Chinese property developer near bankruptcy with debt exceeding $500 million: report

SHANGHAI (REUTERS) - A Chinese property developer owing billions of yuan to banks and individuals is on the verge of insolvency, and its owner has been detained for illegal fund-raising, government sources in the city where the company is headquartered said on Tuesday, confirming domestic media reports.

The state-owned China News Services, quoting anonymous sources, said on Monday that Zhejiang Xingrun Real Estate Co, based in Fenghua city in eastern Zhejiang province, is on the brink of bankruptcy, owing 15 domestic banks 2.4 billion yuan (S$491.3 million) and individual investors another US$1.1 billion (S$1.39 billion).

The news pushed down Chinese property bond and stock prices.

An employee in the Fenghua city government's financial office, who spoke on condition of anonymity, broadly confirmed the reports about the company's troubles, but said the debt amounts were exaggerated.

Wang Ruilin, in charge of the city's real estate management office, also confirmed the reports and said that the company owner and his son had both been detained for illegal fundraising.

State-owned media reported that in addition to bank loans, the owner had illegally raised money from from 98 individual investors.

Wang would not confirm this number.

Such private fundraising is common but illegal in China, and regulatory concerns about companies using such backdoor channels to secretly increase their leverage have led to numerous court cases, including one death penalty sentence.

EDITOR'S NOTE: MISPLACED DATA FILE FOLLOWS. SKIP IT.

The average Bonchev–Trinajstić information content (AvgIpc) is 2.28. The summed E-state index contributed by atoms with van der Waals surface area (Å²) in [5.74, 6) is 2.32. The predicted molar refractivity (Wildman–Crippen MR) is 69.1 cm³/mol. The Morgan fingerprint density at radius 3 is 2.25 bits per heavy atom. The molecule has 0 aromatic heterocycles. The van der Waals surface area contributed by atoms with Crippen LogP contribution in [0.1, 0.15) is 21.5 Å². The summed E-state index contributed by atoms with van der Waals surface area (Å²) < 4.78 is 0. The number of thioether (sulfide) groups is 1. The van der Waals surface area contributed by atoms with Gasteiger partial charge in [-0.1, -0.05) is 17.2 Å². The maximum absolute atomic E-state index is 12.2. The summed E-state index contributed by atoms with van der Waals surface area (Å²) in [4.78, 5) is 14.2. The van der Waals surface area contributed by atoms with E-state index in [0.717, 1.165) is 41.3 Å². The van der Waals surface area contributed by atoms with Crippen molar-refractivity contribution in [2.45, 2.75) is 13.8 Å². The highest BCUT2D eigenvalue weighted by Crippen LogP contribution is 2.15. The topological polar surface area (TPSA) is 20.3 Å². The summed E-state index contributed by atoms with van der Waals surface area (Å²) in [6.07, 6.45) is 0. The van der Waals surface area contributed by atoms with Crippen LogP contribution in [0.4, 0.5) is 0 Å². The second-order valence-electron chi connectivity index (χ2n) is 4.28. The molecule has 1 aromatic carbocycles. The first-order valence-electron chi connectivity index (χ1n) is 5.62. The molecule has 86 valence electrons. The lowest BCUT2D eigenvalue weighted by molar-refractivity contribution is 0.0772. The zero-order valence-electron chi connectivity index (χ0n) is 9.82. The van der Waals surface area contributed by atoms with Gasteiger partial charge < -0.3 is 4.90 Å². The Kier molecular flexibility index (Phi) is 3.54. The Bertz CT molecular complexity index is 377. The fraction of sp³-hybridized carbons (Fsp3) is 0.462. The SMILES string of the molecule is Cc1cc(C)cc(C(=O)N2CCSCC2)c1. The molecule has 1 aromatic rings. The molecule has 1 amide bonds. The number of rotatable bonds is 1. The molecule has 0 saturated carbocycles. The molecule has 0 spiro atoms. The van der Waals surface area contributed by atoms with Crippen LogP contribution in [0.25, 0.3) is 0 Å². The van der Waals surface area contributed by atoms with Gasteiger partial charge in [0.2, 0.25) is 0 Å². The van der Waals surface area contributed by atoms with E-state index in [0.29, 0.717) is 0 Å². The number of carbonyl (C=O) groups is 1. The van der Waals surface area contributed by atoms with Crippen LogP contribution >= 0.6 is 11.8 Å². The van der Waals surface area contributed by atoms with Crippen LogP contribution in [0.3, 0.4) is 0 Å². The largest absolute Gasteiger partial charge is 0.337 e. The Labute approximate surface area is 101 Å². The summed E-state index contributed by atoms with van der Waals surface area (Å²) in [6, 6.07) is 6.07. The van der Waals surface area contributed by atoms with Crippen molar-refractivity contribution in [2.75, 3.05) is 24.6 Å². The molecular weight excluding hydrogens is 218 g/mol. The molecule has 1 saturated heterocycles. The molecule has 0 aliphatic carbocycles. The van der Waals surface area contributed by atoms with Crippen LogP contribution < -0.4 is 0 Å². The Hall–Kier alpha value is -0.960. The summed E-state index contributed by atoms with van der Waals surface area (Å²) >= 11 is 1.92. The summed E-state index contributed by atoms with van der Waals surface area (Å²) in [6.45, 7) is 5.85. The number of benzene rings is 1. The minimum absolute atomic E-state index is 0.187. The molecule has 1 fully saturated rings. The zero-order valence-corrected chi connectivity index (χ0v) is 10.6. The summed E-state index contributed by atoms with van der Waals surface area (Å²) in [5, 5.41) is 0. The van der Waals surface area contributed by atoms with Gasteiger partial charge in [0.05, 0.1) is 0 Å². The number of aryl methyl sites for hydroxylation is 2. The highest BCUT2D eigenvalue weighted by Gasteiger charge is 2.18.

The financial office employee said Wu Yongben, head of the city financial office, was currently in a meeting with representatives of China Construction Bank and Shanghai Pudong Development Bank discussing how to resolve their outstanding loans to Zhejiang Xingrun.

Calls to Zhejiang Xingrun, China Construction Bank and Shanghai Pudong Development seeking comment were not answered.

"As far as we know, this is the largest property developer in recent years that is at risk of bankruptcy," wrote Zhang Zhiwei of Nomura Securities in a research note.

"We believe more property developers will face similar pressures as transaction volumes slow and cash flow conditions tighten."

Bankruptcies and bank loan defaults in China are common, but the size of Zhejiang Xingrun's outstanding loans, and the fact that the near-bankruptcy troubles come shortly after China's first public bond default on March 7, rattled investors.

The Shanghai property index was down 0.6 per cent in morning trade, dragged lower by Beijing Capital Development Co Ltd, down more 2.8 per cent, Xingye Resources, down 2.5 per cent, and Poly Real Estate, down 2.7 per cent.

"While this news will definitely impact some property stocks, I don't think a domino effect is likely," said Du Changchun, an analyst at Northeast Securities in Shanghai.

A bond analyst at Shenyin Wanguo Securities in Singapore noted that Zhejiang property developers have been in trouble for over a year now given massive speculation, particularly in Ningbo and Wenzhou, which have both seen steadily dropping housing prices.

Offshore Chinese property bond prices are still down half a point from the levels before the report, having clawed back some of their losses, but lower quality names are seeing no activity, traders said, as investors wait for more clarity.

China's red-hot property market has shown signs of losing steam since late 2013 as local governments took further tightening measures and banks gradually tightened lending to this sector.

The March 7 bond default was followed shortly by instructions from banking regulators to Chinese banks ordering them to reduce lending to industries in overcapacity by 20 per cent.